Friday, February 4, 2011

The Curse and the Rupture Part 2

In my last post I suggested that a good way to look at the consequences of Adam and Eve's first sin is to see it as 'the rupture,' sketching how the curse of Genesis 3 makes sense when viewed as a frustration of a variety of relationships; that between a person and God, between fellow human beings, and between people and the cosmos. Danny wisely asked me to tease out the theological implications of this line of reasoning, and I will hit some of the major implications below.

The biggest implication is that it slightly refocuses and broadens our understanding of the atonement, because of the change in our understanding of what most needs fixing as a result of the first sin. Cole has aptly titled his book. The divine project is to bring shalom. Thus, I don't think that satisfaction is the chief end of the atonement. I think that often too much stress is paid on Jesus paying the penalty for our sins on the cross (I'm not saying this isn't important or that he didn't - I do, though, think that many, especially amongst the reformed, talk about Jesus work on the cross solely in that mode, and yes I know that there are other groups who don't see any element of satisfaction in the atonement which causes the reaction it does amongst the reformed). The atonement achieved much more than forgiveness (or even justification), it achieved restored relationships. At baptism we are united with Christ in his death and resurrection, which breaks down the barrier between us and God and between us and the rest of God's family.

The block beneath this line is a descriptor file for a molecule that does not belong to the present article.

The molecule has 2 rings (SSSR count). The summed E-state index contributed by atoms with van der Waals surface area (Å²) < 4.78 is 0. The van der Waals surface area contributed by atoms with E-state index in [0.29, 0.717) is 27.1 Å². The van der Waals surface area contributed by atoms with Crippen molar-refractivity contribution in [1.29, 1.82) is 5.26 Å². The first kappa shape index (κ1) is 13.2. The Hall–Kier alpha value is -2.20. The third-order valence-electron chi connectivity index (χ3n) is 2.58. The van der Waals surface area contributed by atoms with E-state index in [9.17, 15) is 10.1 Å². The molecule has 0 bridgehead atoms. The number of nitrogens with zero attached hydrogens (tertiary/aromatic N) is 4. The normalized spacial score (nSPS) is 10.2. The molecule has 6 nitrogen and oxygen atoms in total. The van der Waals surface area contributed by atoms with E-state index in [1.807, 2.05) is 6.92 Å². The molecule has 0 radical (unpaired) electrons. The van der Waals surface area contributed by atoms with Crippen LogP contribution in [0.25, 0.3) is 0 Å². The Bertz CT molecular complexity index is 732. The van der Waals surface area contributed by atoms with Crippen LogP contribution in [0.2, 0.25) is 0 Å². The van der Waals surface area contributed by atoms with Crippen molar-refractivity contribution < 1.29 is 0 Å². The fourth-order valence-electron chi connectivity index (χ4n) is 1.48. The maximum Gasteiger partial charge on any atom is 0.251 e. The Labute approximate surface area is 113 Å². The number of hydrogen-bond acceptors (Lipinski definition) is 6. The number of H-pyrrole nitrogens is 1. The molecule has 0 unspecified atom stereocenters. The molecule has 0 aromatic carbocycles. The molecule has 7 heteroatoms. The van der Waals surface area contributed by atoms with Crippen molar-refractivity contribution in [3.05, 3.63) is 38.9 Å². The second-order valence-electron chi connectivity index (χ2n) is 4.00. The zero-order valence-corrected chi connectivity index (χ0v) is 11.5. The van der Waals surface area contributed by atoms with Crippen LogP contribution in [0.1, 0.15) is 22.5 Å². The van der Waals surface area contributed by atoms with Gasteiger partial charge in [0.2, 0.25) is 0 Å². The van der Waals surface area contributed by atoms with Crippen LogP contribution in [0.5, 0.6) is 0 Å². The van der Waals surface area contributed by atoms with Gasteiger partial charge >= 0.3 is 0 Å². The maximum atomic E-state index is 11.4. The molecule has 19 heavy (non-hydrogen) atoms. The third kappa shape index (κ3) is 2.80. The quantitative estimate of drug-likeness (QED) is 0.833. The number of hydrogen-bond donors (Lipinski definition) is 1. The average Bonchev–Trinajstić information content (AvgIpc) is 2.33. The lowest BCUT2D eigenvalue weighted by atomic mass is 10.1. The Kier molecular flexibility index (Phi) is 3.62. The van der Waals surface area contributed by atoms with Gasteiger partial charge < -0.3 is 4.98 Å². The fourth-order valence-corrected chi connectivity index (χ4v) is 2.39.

I also think that there are interesting implications related to environmental ethics, implications which the Bible never works out. If the atonement overcomes the relational rupture of the original sin, then there must be a sense in which it overcomes our conflict with the environment. In other words, environmental ethics become extremely important, as now a part of our job in carrying out the divine project must be to realize those restored relationships now.

Lastly, I think that unity then becomes a much bigger deal. Currently, I believe that evangelicalism in general and conservative reformed groups in particular (for the record, I am reformed so I see the critiques of the reformed movement in this post as gentle criticism by a close cousin), don't want to work at unity nearly enough. They're happy to be united with other similar minded groups, but how many would do ministry together with United Methodists or Presbyterians (USA)? God sent his son to break down all barriers separating us, to restore us to communion with one another. Let us not rebuild what God has destroyed.